Last week, BNY Mellon’s (NYSE:BK) CEO Gerald Hassell and CFO Todd Gibbons presented at the Goldman Sachs (NYSE:GS) Financial Services Conference 2012.  And as they outlined the banking group’s performance over recent years and the outlook for their business model which cover all aspects of the investment life cycle, the proposed “operational excellence initiatives” aimed at cutting down recurring costs grabbed our attention.
While cost cutting is a top priority for all major banking groups around the globe due to the weak economic conditions prevalent, we concluded that such measures are much more important for the world’s largest custody bank because of the marked impact that costs have on its bottom-line and therefore its stock value.
In this article, we highlight how sensitive our $27 price estimate for BNY Mellon’s stock is to its non-interest expenses. Our price estimate is at a premium of about 10% to the current market price.
BNY Mellon’s top brass intends to cut down on annual costs by about $650-$700 million within three years by streamlining operations, investing in technology and consolidating corporate services. That is a reduction of 6%-7% in $11.1 billion in total non-interest expenses BNY Mellon reported for 2011.
We capture BNY Mellon’s non-interest expenses in our analysis of the bank through our forecast for these expenses as a percentage of total revenues as shown in the chart above. The figures for 2008 and 2009 were inflated as losses dragged down total revenues while costs remained at nearly the same level before 2008. In 2011, the figure was slightly above 75%, and we forecast it to gradually improve to 72% by the end of our forecast horizon. Note that we actually forecast an increase in non-interest expenses in dollar terms from $11.1 billion in 2011 to $14.3 billion over the forecast period – and the reduction as a percentage of revenues is because of faster estimated growth in BNY Mellon’s total revenues.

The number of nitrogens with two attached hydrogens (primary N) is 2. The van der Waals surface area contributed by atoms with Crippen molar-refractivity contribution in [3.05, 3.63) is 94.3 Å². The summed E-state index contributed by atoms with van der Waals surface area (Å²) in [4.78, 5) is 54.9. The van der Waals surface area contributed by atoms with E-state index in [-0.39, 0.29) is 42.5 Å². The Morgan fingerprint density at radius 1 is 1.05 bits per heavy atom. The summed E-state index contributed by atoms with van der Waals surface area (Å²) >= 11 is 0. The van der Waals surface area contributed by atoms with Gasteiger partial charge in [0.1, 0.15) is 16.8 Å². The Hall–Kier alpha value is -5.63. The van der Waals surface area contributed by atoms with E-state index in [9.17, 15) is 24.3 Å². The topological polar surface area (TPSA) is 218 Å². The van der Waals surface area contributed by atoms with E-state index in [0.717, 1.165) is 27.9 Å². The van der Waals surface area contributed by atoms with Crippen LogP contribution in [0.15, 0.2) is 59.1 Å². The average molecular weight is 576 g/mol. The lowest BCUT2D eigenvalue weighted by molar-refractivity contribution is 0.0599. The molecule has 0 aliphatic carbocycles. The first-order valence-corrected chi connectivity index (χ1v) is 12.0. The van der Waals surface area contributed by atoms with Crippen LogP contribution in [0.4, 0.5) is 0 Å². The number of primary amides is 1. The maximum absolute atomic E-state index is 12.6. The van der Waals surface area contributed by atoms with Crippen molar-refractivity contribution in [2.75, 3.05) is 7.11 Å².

Now here’s the important thing – how much of BNY Mellon’s value depends on these expenses? For that, let us assume an extremely optimistic scenario where BNY Mellon is not only successful in implementing its current cost cutting plan, but also chips in more because of which non-interest expenses only increase marginally to reach $12.5 billion by the end of the forecast period.
As a percentage of revenues, expenses fall to about 65% over the period in this case. Making this change in the chart above lifts the price estimate to $32 from the current $27 value – an almost 20% jump.
The key takeaway here is that BNY Mellon will naturally incur additional costs as it focuses on expanding its business, but it is extremely important for the bank to keep a close eye on its bills to make sure it is returning maximum value to its shareholders along the way.
- BNY Mellon Presentation, Dec 5 2012